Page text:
Nationwide, developers are focused on building more mixed-use luxury multifamily developments such as this one, currently under construction in downtown Miami. Photo courtesy of Constec Developers.
Urban developers are counting on the demand for multifamily residences to stay strong over the next two to three years, and economists agree that developers have reason to be cautiously optimistic. Senior economist Ryan Severino of data firm Reis, Inc. says, “The problem is going to be on the supply side of the ledger, not the demand side.”
Excluding the nearly 100,000 government-sponsored affordable housing units built each year, the average number of new apartments over the last few years has leveled near the 120,000 mark. 230,000 will be completed by the end of 2015, with 197,000 more apartments coming available in 2016 and an additional 161,000 to be completed in 2017.
Of the development activity, Severino comments that “it seems like the floodgates have opened,” but “the new supply under construction completely outstrips the demand from [current] demographics.” By 2017, the apartments from 2015 and 2016 will have slackened the market a bit. The projected vacancy rate of about 5.5 percent will be a slight increase from the current vacancy rate of 4 percent.
However, Severino also says that the strong demand for apartments will persist over the next few cycles, helping to fill the new units coming available and ensure a renter pool for future units. The positive demographics that spurred the current multifamily boom will keep it rolling.
Lord, Aeck and Sargent are developing the luxury Circle Terminus residences in downtown Atlanta.
The timing for multifamily is also right, as 2017 will bring buyers back to the market with greater optimism and more cash to spend. It takes an average of ten years, according to Severino, for the market to recover from a major financial meltdown. During the decade afterwards, banks and individuals spend years paying off debts racked up by the boom before a recovery settles in. After six years of recovery, wages are slowly raising and inflation is stagnant, both of which indicate a greater likelihood of renters, rather than buyers, hitting the market in the coming years.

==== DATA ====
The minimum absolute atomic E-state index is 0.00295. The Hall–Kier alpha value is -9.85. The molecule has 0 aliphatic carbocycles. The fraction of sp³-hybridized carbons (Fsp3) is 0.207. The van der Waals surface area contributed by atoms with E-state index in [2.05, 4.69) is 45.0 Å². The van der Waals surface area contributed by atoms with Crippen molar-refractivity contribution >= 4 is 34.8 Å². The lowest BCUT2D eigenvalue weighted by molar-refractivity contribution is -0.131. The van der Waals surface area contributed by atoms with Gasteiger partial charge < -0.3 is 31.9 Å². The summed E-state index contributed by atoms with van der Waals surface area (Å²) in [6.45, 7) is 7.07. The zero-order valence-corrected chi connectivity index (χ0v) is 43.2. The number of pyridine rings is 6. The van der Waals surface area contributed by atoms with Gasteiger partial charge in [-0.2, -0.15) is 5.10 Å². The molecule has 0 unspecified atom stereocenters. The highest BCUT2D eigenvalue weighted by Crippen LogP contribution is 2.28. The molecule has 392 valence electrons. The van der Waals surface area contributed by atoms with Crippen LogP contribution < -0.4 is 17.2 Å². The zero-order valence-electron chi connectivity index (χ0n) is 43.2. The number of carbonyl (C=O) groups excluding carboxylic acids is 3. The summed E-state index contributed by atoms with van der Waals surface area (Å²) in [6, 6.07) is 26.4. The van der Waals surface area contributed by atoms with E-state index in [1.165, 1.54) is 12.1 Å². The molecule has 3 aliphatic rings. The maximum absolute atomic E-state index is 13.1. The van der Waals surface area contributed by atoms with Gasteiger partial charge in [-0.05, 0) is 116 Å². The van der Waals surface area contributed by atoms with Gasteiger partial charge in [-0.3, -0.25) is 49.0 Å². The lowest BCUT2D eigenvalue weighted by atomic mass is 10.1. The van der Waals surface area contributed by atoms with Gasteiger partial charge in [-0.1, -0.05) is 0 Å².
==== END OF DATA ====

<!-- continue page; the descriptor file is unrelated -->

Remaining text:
Nonetheless, for developers who are planning to enter the multifamily market in 2016, “it’s kind of late in the party, when all the punch is gone,” says Severino, “We always end up overdeveloping.” Although the demographic data and glacially paced economic recovery indicate that demand for apartments will remain high, the addition of hundreds of thousands of new mixed-use developments has already softened the multifamily market.
Mooreland Development’s Prosper West will soon be under construction in North Dallas. Photo courtesy of Mooreland Development.
Those who have recently joined the multifamily boom plan to avoid competition by building in markets and sub-markets that have lower rates of new construction. The majority of new development planned for 2017 will be high-end class-A condominiums and apartments located in central business districts. These communities will be competing with single-family homes rather than other apartment complexes. The remainder of development will be urban-adjacent along the city outskirts. The lower costs and less prime locations will cater to renters with lower incomes.